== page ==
Coming Soon to a Theater Near You!
Critically Acclaimed Master Playwright Gavin Kayner of SNIPER, HOKEY POKEY and SKYLAR'S SYNDROME tells the tale of a grave digger’s struggle to alleviate his grief (after having buried 128 school girls) by digging and occupying a grave for himself, but is interrupted by a clown, two Shakespearean actors and an obituary writer each in their turn and each of whom try dissuading him from the task – after which he decides to accept his fate.
Thoughts from playwright Gavin Kayner – Grave Digger and playwriting in general – Playwriting is the most dramatic way to tell a story. The resulting play is a living thing; this vibrant, pulsating, unruly beast that won’t be tamed, but does demand its audiences. It has a resounding voice, its music, a passion that may exceed the bounds of propriety, but only as much as it is both a mirror and a window. A way in and a way out.
Live theater is visceral. It is immediate and engages all our senses. Poetry and prose have their effect – and movies – but a drama played out by dynamic individuals is always something unique and when it is absolutely right – terribly moving. Personally, I am compelled to write plays above everything else because playwriting is my opportunity to speak aloud about my grappling with God, the multitude and meaning of myths, the ambiguity of existence, the ambivalence of the universe. It is my time to cry out in protest, to plead for compassion, create meaning where there is none. Seek rescue. Occupy the space in- between the stars.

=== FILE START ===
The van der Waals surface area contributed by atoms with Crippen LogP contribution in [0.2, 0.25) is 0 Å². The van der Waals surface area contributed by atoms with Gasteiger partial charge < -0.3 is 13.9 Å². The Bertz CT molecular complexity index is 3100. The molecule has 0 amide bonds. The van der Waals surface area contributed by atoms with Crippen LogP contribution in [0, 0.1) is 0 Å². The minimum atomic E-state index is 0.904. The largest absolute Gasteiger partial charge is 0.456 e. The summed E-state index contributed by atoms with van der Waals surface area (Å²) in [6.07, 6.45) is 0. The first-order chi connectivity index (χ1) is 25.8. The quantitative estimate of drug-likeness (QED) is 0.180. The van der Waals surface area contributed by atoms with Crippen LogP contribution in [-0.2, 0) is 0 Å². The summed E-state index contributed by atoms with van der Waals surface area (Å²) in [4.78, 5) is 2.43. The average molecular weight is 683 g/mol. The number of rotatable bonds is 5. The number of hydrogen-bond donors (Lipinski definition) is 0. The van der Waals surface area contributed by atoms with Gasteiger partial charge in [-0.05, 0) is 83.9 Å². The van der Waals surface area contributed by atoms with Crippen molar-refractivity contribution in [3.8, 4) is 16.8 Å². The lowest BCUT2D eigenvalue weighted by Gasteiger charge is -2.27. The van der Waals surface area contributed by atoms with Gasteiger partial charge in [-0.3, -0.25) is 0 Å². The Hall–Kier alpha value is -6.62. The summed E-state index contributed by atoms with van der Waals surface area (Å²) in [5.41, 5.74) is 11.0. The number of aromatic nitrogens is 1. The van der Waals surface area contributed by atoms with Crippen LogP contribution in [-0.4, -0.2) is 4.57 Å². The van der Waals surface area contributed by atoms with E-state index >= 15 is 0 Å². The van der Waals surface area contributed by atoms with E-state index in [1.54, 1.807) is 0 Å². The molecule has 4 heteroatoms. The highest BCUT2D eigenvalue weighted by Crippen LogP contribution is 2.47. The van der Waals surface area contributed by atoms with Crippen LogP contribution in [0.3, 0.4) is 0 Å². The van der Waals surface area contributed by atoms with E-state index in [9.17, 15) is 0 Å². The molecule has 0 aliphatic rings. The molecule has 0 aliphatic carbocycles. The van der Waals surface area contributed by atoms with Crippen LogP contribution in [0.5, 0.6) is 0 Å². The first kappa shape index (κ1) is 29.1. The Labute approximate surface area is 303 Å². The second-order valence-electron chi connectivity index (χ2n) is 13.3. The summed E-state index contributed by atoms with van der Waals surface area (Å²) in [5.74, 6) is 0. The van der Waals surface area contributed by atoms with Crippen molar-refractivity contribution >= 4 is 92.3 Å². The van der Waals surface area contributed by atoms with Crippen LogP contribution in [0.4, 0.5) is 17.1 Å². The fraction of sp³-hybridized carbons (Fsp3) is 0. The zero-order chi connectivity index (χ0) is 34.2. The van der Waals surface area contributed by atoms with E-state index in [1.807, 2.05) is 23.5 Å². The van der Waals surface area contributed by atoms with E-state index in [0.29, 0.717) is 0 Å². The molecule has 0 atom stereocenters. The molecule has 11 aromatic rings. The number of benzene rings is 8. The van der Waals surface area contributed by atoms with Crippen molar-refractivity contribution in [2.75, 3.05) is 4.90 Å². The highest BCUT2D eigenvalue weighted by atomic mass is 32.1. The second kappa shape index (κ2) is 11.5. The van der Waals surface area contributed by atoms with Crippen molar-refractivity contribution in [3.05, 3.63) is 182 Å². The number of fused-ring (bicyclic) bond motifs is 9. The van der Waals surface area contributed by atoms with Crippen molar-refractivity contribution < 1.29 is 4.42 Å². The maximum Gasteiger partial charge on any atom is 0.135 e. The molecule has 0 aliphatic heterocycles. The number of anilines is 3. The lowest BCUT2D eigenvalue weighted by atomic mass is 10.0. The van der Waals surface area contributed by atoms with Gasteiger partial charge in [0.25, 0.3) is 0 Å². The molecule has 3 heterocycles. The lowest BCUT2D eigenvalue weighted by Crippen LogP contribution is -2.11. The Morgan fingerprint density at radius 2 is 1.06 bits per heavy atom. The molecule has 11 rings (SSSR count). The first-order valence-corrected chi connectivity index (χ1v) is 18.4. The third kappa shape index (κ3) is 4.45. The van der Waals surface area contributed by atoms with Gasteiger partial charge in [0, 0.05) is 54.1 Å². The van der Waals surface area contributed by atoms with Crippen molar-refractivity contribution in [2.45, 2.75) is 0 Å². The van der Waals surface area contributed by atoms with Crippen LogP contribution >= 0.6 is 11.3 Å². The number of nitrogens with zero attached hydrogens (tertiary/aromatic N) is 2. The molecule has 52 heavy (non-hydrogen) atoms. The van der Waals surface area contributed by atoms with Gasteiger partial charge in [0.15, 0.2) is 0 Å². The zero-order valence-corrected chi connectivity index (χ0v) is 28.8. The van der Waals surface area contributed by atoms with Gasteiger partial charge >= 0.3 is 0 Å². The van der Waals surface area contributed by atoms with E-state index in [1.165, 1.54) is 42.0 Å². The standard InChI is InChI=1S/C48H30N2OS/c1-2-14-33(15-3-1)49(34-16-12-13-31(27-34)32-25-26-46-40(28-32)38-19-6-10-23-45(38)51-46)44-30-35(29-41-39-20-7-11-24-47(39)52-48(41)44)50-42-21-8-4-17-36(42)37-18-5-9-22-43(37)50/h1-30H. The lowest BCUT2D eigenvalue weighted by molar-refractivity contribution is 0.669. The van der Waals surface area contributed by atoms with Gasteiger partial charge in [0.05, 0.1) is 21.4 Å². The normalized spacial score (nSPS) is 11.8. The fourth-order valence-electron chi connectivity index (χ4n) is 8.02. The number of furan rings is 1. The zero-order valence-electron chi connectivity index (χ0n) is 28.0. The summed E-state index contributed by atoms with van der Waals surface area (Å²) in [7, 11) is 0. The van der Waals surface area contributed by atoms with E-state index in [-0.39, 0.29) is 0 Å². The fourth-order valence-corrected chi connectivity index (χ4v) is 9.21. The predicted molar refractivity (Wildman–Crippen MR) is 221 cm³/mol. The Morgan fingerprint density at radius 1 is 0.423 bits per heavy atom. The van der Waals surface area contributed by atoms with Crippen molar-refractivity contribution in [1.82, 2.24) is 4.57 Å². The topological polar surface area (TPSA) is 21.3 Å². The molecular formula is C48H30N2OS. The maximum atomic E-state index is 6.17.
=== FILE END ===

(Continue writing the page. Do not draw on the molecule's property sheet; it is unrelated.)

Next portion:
Grave Digger’s Lament is one cry out in protest. Once I read the article about terrorist (religious fanatics) murdering 148 children and staff in a Pakistani school some few years ago and the grave digger who buried them, it gnawed at my consciousness until I was compelled to dramatize my despair in a play.
To speak for those whose voices had been silenced.
But how to dramatize such a horrific act? The only way in, it seemed to me, was through elements of tragic-comedy and theater of the absurd. Hence a Clown, Can-can Ladies, two self- absorbed Shakespearean actors and an obituary writer who confront the grave digger and his angst.
From the confrontations, we create the comic-relief necessary for regarding man’s inhumanity. To consider the tragic ‘absurdities’ of our collective behaviors. To laugh and weep nearly at the same time. And nearly for the same reasons.
All together these characters allow us to ask the question: When will the murder of 128 girls matter enough to make a difference in the way human beings treat one another?
I await the answer.